Alex Jones ordered to stop selling fake coronavirus cure

Notorious conspiracy theorist Alex Jones has been ordered to stop selling fake cures for coronavirus by the New York Attorney General.

The 46-year-old Infowars broadcaster told his listeners this week that a toothpaste he sells on his website for US$20 per tube is "verified by the Pentagon and Homeland Security for its ability to kill SARS-corona family viruses".

There is currently no known vaccine for COVID-19, which at the time of publishing has killed over 4900 people worldwide.

A cease and desist letter from New York Attorney General Letitia James also says in addition to the toothpaste, Jones has been "marketing and selling dietary supplements, creams, and several other products as treatments to prevent and cure the coronavirus".

Jones has hit back at the letter, saying: "I would never tell my listeners that this is a silver bullet, it's just not true", reports the New York Post.

The SuperSilver Whitening Toothpaste remains available on the Infowars website and even currently has a 50 percent discount. 

"As the coronavirus continues to pose serious risks to public health, Alex Jones has spewed outright lies and has profited off of New Yorkers' anxieties," said Attorney General James.

"Jones' public platform has not only given him a microphone to shout inflammatory rhetoric, but his latest mistruths are incredibly dangerous and pose a serious threat to the public health of New Yorkers and individuals across the nation.

"If these unlawful violations do not cease immediately, my office will not hesitate to take legal action and hold Mr Jones accountable for the harm he's caused."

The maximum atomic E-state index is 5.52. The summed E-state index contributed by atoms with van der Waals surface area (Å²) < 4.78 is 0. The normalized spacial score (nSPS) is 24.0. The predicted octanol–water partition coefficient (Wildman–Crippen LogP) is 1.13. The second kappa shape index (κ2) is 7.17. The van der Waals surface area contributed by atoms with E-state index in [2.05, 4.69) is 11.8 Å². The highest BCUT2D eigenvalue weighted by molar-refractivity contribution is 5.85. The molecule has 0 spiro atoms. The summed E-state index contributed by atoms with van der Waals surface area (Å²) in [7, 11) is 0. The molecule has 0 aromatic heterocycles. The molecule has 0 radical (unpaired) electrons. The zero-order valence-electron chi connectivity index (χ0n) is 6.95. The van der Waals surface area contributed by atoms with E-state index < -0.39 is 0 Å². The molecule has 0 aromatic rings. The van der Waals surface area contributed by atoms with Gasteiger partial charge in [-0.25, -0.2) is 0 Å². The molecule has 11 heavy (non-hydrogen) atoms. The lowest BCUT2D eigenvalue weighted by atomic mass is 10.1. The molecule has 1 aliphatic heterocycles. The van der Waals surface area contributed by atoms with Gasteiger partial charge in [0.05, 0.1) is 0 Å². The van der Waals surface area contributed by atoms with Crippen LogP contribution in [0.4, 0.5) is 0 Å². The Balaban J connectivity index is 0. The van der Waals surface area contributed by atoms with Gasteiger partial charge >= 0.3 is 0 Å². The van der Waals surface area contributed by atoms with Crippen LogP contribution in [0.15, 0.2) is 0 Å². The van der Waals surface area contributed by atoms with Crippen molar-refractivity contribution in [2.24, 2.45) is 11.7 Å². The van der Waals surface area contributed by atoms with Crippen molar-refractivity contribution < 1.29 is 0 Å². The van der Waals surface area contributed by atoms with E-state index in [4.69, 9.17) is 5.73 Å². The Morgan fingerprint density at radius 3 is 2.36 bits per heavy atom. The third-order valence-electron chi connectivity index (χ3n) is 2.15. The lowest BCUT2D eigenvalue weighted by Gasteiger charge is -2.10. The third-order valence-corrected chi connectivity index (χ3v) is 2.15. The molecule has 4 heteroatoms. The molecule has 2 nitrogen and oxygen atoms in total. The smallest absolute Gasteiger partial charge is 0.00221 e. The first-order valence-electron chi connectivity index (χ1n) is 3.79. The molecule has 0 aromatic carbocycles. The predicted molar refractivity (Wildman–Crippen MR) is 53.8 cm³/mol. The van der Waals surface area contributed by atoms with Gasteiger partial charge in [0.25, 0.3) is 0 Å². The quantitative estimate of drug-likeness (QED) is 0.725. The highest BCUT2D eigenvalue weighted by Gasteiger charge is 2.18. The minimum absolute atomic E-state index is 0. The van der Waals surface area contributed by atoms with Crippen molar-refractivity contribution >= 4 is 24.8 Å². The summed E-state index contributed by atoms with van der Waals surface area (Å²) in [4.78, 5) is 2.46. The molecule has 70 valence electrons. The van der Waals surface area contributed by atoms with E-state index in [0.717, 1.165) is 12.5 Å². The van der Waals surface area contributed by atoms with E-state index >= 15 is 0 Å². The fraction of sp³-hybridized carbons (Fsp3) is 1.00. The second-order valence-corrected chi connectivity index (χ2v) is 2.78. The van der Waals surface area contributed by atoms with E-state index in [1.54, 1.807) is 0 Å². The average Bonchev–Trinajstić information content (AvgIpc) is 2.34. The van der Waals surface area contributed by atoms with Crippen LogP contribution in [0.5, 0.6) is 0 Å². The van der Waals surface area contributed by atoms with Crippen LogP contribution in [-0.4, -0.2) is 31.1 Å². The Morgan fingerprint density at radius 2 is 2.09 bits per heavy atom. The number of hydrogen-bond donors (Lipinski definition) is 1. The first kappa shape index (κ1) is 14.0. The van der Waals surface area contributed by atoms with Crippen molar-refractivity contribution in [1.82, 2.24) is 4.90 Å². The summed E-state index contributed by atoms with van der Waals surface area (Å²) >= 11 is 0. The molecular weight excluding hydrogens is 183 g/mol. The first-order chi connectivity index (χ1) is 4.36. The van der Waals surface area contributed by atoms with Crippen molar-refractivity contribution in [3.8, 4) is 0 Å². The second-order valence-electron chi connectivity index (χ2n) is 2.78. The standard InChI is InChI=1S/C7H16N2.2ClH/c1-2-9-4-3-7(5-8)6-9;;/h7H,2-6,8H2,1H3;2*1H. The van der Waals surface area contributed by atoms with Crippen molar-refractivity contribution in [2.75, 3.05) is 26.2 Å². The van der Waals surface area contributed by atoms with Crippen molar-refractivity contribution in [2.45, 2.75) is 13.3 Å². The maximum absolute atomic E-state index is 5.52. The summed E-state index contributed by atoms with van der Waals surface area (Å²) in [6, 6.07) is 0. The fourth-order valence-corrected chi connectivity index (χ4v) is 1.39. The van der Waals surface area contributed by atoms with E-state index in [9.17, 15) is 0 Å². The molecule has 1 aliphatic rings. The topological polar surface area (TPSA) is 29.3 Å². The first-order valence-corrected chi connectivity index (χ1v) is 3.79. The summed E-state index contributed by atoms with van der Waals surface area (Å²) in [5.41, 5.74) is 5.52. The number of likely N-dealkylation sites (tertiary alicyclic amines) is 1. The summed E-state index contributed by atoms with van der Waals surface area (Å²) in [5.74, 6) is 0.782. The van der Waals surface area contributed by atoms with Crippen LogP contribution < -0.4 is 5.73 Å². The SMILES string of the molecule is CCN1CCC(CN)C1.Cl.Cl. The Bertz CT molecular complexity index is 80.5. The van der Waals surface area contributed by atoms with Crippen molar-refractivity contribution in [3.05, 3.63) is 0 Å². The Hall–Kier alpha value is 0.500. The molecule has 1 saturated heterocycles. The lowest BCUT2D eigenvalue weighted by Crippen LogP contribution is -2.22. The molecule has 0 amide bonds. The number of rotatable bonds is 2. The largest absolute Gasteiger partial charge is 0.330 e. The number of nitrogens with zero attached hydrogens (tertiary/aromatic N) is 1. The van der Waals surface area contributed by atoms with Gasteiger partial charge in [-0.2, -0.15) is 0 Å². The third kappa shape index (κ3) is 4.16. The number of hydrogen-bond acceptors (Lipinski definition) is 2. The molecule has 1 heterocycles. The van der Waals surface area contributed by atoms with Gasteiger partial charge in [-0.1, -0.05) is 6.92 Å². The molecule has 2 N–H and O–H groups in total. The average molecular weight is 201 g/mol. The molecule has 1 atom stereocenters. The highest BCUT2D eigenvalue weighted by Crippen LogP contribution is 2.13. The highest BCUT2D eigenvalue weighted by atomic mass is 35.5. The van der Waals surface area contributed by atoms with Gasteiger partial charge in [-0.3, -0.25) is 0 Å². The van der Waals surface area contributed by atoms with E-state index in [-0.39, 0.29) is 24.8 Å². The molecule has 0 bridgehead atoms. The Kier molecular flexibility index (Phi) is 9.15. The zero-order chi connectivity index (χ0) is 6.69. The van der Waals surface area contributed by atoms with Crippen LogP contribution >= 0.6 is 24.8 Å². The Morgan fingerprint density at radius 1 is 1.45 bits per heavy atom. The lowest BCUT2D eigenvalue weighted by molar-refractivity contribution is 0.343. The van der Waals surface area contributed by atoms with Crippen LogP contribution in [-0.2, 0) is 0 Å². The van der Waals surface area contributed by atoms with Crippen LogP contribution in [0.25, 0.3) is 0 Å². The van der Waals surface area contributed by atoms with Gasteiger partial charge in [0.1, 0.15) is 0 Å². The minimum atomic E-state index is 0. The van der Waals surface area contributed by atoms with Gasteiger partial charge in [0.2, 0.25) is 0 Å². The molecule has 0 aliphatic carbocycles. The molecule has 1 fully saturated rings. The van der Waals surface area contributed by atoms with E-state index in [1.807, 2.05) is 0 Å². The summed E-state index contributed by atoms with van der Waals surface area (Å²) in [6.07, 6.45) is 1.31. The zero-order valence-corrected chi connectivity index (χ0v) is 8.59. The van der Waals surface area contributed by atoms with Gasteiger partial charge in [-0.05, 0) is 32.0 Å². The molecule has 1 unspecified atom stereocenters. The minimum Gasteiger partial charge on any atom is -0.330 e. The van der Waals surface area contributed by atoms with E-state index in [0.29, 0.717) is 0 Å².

Jones' claim was made in an Infowars radio show broadcast in the US on Tuesday (local time), reports the Huffington Post.

"The patented nanosilver we have, the Pentagon has come out and documented and Homeland Security has said this stuff kills the whole SARS-corona family at point-blank range," he said.

"They're still discounted despite all the hell breaking loose."

Attorney General James strongly shot down the claim.

"In addition to this fraud, Jones also makes deeply deceptive claims about the benefits and medicinal powers of nano silver or colloidal silver - the main medicinal ingredient in his products," she said.

"According to the National Institutes of Health, colloidal silver can actually be dangerous to a person’s health, and the FDA has warned that colloidal silver is not safe or effective for treating any disease or condition.

"Countless scientific studies have also determined that there is no evidence to support the use of colloidal silver as a treatment for any disease or condition."

Jones has propagated countless inflammatory conspiracy theories, including claiming the Sandy Hook massacre was fake, which led to many of the slain children's parents being harassed.

In addition to reporting that the grieving parents were 'crisis actors', Jones was also one of the leading proponents of the 'pizzagate' conspiracy theory, which led to a 29-year-old man firing an assault rifle in a Washington DC restaurant.

He has also alleged the US government is secretly controlled by a shadowy international cabal called the New World Order, whose sinister deeds include turning frogs gay and running a child slave colony on Mars.

Jones has also claimed Barack Obama and Hillary Clinton are literal demons and publicly threatened to murder Trump/Russia collusion investigator Robert Mueller, who he also said is a demon.

Attorney General James has previously sent a cease and desist letter to Christian televangelist Jim Bakker and Dr Sherrill Sellman after claiming in a February broadcast that 'Silver Solution' can cure certain strains of the virus.

Coronavirus COVID-19 was declared a pandemic by the World Health Organisation (WHO) this week.